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1. Babe Ruth (119 in 1921); Lou Gehrig (117 in 1927); Barry Bonds (107 in 2001); Chuck Klein (107 in 1930); Todd Helton (105 in 2001). Helton also had 103 extra-base hits in 2000.

2. Johnny Murphy. Murphy, who hired Gil Hodges as Mets manager, died of a heart attack at age 61 before the start of the 1970 season.

3. In order of career batting average: Ichiro Suzuki, Derek Jeter, Ryan Braun, Hanley Ramirez, David Wright, Alex Rodriguez, Carlos Gonzalez.

4. Eric Gagne. He did it for the Dodgers in 2002-03. Gagne won the Cy Young Award in ’03; he’s the only NL reliever to do so in the last 20 years.

5. Manny Ramirez and Sammy Sosa. Ramirez had 165 RBIs for the 1999 Indians. Sosa drove in 160 for the 2001 Cubs. Can you say s-t-e-r-o-i-ds?

6. Frank Tanana and Chuck Finley. Tanana had 240 wins and 2,773 strikeouts; Finley 200 wins and 2,610 K’s. They’re fourth and fifth on the career strikeout list among lefthanders.

7. Mickey Mantle (536) is a gimme. Lance Berkman (366) hit exactly one homer for the Yanks in 2010. The others are Chili Davis (350), Mark Teixeira (341) and Ruben Sierra (306).

8. Roberto Hernandez, who had 161 saves for the White Sox and 101 saves for the Rays in the 1990s. He’s not to be confused with the Roberto Hernandez now pitching for the Rays, who used to go under the name of Fausto Carmona.

9. Adrian Beltre (367), Lance Berkman (366); Carlos Beltran (353), Jason Bay (222), Ryan Braun (211).

10. Scott Williamson. He hurt his arm the next season and recorded just one more save in his career.

11. Casey Stengel, of course. “The Old Perfessor” played for the Dodgers and Giants. Stengel managed the Dodgers, Yankees and Mets. He also homered to win Game Three of the ’23 Series, but the Yankees won it in six.

12. Ramiro Mendoza got the save in the clinching game of the 1999 ALCS against Boston, a 6-1 Yankee win.

13. Alfonso Soriano had 128 runs, 209 hits, 51 doubles, 41 steals and 39 homers for the 2002 Yankees. A year later, they traded him for Alex Rodriguez.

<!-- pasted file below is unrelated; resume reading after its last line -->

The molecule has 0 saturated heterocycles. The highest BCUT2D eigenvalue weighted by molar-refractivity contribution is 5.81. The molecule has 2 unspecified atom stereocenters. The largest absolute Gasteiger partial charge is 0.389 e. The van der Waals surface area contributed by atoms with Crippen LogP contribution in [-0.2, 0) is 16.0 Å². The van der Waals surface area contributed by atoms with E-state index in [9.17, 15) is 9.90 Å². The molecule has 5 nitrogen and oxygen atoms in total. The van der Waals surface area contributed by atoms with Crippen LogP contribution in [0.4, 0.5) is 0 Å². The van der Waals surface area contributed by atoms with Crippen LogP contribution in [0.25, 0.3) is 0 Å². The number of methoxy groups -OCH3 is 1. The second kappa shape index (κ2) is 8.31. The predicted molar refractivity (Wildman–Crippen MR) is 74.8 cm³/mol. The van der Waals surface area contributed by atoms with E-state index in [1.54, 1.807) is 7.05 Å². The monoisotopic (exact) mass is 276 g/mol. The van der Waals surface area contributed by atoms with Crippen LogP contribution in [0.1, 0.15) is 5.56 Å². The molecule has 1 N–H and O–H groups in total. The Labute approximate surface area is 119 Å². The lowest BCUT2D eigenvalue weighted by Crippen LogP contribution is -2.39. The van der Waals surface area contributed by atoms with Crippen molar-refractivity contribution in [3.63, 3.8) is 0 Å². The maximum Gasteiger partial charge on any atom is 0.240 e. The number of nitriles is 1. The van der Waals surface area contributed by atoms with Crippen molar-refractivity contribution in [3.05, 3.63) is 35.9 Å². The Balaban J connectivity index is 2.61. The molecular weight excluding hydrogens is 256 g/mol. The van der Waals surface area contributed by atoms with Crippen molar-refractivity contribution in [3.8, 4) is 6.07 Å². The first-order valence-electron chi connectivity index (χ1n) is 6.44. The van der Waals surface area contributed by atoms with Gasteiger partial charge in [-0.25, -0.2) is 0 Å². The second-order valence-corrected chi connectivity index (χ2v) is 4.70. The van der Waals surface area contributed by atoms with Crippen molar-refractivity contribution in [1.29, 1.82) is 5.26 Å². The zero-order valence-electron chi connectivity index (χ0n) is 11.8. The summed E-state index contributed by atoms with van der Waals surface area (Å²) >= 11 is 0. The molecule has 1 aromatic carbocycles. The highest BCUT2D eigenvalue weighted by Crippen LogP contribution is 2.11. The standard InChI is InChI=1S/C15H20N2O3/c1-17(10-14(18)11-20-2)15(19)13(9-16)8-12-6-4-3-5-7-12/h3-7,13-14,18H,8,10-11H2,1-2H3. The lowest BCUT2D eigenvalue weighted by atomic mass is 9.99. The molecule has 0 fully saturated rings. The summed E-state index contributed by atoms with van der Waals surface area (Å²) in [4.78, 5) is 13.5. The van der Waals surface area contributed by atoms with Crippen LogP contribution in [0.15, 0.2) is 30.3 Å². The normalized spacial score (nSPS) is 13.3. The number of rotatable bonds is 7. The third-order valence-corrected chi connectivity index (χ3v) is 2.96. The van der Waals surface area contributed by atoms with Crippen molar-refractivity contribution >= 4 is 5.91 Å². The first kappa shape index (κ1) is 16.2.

14. Bob Stanley, the current Bisons pitching coach.

15. Tommy Davis, who had 27 homers and 153 RBIs for the Dodgers in 1962. It didn’t hurt to have Maury Wills steal 104 bases in front of him.

16. Jack Aker.

17. Gary Sheffield. He did it for the Padres (1992), Marlins (’96), Dodgers (1999, 2000, ’01), Braves (’03) and Yankees (’04, ’05). Fred McGriff had 30 homers for five teams, but didn’t drive in 100 runs with each.

18. Billy Wagner (422), John Wetteland (330), Bob Wickman (267), Todd Worrell (256) and Hoyt Wilhelm (227). C.J. Wilson is active leader with 52.

19. Cesar Tovar.

20. Darren Oliver, now of the Blue Jays. I neglected to mention that his dad, Bob Oliver, hit 27 homers for the 1970 Royals.

21. Jeff Reardon (‘85 Expos, ‘88 Twins, ‘91 Red Sox), John Wetteland (‘93 Expos, ‘96 Yankees, ‘98-99 Rangers), Jose Mesa (‘95 Indians, ‘01 Phils, ‘04 Pirates), Francisco Cordero (‘04 Rangers, ‘07 Brewers, ‘10 Reds).

22. Curt Flood had 178 singles for the 1964 Cardinals. Flood became famous for fighting baseball’s reserve clause, which he chronicled in his book, “The Way It Is.”

23. Ichiro Suzuki won the ‘01 MVP with Seattle. His current Yankee teammate, C.C. Sabathia, was runner-up with the Indians. Alfonso Soriano, a Yankee at the time, finished third.

24. Lindy McDaniel.

25. Marco Scutaro.